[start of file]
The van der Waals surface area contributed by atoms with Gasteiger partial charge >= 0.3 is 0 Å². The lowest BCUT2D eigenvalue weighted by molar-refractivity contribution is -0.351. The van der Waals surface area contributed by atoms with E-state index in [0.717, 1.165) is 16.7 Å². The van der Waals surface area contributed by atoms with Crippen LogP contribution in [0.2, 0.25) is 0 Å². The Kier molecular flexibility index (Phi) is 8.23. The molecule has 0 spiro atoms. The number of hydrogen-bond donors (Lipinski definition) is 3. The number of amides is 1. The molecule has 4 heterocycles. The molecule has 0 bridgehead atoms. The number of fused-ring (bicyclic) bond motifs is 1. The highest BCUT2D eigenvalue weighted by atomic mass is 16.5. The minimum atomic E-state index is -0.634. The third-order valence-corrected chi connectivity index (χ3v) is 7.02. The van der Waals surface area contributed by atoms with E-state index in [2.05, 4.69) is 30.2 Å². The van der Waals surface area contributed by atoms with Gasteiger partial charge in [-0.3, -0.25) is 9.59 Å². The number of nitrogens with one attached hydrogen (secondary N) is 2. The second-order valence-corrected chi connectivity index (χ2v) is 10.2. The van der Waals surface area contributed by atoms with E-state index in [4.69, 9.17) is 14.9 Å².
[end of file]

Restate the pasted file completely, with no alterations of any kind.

The van der Waals surface area contributed by atoms with Gasteiger partial charge >= 0.3 is 0 Å². The lowest BCUT2D eigenvalue weighted by molar-refractivity contribution is -0.351. The van der Waals surface area contributed by atoms with E-state index in [0.717, 1.165) is 16.7 Å². The van der Waals surface area contributed by atoms with Crippen LogP contribution in [0.2, 0.25) is 0 Å². The Kier molecular flexibility index (Phi) is 8.23. The molecule has 0 spiro atoms. The number of hydrogen-bond donors (Lipinski definition) is 3. The number of amides is 1. The molecule has 4 heterocycles. The molecule has 0 bridgehead atoms. The number of fused-ring (bicyclic) bond motifs is 1. The highest BCUT2D eigenvalue weighted by atomic mass is 16.5. The minimum atomic E-state index is -0.634. The third-order valence-corrected chi connectivity index (χ3v) is 7.02. The van der Waals surface area contributed by atoms with E-state index in [2.05, 4.69) is 30.2 Å². The van der Waals surface area contributed by atoms with Gasteiger partial charge in [-0.3, -0.25) is 9.59 Å². The number of nitrogens with one attached hydrogen (secondary N) is 2. The second-order valence-corrected chi connectivity index (χ2v) is 10.2. The van der Waals surface area contributed by atoms with E-state index in [4.69, 9.17) is 14.9 Å².